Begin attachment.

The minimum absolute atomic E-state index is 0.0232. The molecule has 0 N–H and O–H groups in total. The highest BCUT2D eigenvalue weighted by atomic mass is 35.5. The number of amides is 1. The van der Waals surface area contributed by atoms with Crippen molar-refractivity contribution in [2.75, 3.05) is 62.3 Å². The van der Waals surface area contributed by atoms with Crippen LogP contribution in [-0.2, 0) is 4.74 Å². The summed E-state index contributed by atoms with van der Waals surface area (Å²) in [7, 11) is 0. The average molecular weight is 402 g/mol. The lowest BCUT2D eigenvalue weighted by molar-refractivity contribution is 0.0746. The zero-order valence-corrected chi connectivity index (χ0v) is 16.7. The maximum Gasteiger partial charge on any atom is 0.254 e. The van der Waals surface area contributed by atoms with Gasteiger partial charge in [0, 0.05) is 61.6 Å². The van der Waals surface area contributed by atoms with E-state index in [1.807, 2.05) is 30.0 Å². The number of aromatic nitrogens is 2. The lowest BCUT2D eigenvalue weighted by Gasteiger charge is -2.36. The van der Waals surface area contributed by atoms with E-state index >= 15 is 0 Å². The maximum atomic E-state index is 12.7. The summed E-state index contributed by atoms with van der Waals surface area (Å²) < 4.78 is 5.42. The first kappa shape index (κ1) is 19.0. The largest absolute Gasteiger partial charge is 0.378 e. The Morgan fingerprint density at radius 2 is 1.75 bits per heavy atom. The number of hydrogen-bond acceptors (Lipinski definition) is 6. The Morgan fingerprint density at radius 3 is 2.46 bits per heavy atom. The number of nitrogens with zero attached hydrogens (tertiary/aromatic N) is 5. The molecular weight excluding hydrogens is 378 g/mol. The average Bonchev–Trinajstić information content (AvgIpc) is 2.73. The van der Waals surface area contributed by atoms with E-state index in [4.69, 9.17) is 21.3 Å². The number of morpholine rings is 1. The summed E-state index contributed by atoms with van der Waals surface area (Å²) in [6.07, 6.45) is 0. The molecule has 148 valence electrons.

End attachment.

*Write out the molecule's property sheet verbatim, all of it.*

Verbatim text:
The minimum absolute atomic E-state index is 0.0232. The molecule has 0 N–H and O–H groups in total. The highest BCUT2D eigenvalue weighted by atomic mass is 35.5. The number of amides is 1. The van der Waals surface area contributed by atoms with Crippen molar-refractivity contribution in [2.75, 3.05) is 62.3 Å². The van der Waals surface area contributed by atoms with Crippen LogP contribution in [-0.2, 0) is 4.74 Å². The summed E-state index contributed by atoms with van der Waals surface area (Å²) in [7, 11) is 0. The average molecular weight is 402 g/mol. The lowest BCUT2D eigenvalue weighted by molar-refractivity contribution is 0.0746. The zero-order valence-corrected chi connectivity index (χ0v) is 16.7. The maximum Gasteiger partial charge on any atom is 0.254 e. The van der Waals surface area contributed by atoms with Gasteiger partial charge in [0, 0.05) is 61.6 Å². The van der Waals surface area contributed by atoms with E-state index in [1.807, 2.05) is 30.0 Å². The number of aromatic nitrogens is 2. The lowest BCUT2D eigenvalue weighted by Gasteiger charge is -2.36. The van der Waals surface area contributed by atoms with E-state index >= 15 is 0 Å². The maximum atomic E-state index is 12.7. The summed E-state index contributed by atoms with van der Waals surface area (Å²) < 4.78 is 5.42. The first kappa shape index (κ1) is 19.0. The largest absolute Gasteiger partial charge is 0.378 e. The Morgan fingerprint density at radius 2 is 1.75 bits per heavy atom. The number of hydrogen-bond acceptors (Lipinski definition) is 6. The Morgan fingerprint density at radius 3 is 2.46 bits per heavy atom. The number of nitrogens with zero attached hydrogens (tertiary/aromatic N) is 5. The molecular weight excluding hydrogens is 378 g/mol. The average Bonchev–Trinajstić information content (AvgIpc) is 2.73. The van der Waals surface area contributed by atoms with E-state index in [4.69, 9.17) is 21.3 Å². The number of morpholine rings is 1. The summed E-state index contributed by atoms with van der Waals surface area (Å²) in [6.07, 6.45) is 0. The molecule has 148 valence electrons.